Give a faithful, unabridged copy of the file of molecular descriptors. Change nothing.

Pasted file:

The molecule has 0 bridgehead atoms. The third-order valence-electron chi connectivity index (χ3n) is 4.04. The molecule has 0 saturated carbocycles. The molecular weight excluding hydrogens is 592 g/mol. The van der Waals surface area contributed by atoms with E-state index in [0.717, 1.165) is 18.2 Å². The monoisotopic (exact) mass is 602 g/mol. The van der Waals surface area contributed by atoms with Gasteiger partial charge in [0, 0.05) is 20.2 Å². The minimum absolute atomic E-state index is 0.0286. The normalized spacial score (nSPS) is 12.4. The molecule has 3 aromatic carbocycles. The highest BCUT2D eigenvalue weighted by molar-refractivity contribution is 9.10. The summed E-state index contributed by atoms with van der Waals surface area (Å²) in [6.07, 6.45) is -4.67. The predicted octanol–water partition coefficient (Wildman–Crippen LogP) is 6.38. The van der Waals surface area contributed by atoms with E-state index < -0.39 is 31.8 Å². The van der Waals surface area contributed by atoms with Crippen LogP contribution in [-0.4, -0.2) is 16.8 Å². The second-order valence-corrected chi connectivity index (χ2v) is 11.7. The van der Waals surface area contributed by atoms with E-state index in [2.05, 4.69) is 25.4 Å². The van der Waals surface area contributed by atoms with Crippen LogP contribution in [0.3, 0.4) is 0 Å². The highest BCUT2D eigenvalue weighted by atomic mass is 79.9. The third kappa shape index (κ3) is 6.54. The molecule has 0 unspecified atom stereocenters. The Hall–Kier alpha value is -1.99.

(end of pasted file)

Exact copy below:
The molecule has 0 bridgehead atoms. The third-order valence-electron chi connectivity index (χ3n) is 4.04. The molecule has 0 saturated carbocycles. The molecular weight excluding hydrogens is 592 g/mol. The van der Waals surface area contributed by atoms with E-state index in [0.717, 1.165) is 18.2 Å². The monoisotopic (exact) mass is 602 g/mol. The van der Waals surface area contributed by atoms with Gasteiger partial charge in [0, 0.05) is 20.2 Å². The minimum absolute atomic E-state index is 0.0286. The normalized spacial score (nSPS) is 12.4. The molecule has 3 aromatic carbocycles. The highest BCUT2D eigenvalue weighted by molar-refractivity contribution is 9.10. The summed E-state index contributed by atoms with van der Waals surface area (Å²) in [6.07, 6.45) is -4.67. The predicted octanol–water partition coefficient (Wildman–Crippen LogP) is 6.38. The van der Waals surface area contributed by atoms with E-state index < -0.39 is 31.8 Å². The van der Waals surface area contributed by atoms with Crippen LogP contribution in [-0.4, -0.2) is 16.8 Å². The second-order valence-corrected chi connectivity index (χ2v) is 11.7. The van der Waals surface area contributed by atoms with E-state index in [2.05, 4.69) is 25.4 Å². The van der Waals surface area contributed by atoms with Crippen LogP contribution in [0.3, 0.4) is 0 Å². The highest BCUT2D eigenvalue weighted by atomic mass is 79.9. The third kappa shape index (κ3) is 6.54. The molecule has 0 unspecified atom stereocenters. The Hall–Kier alpha value is -1.99.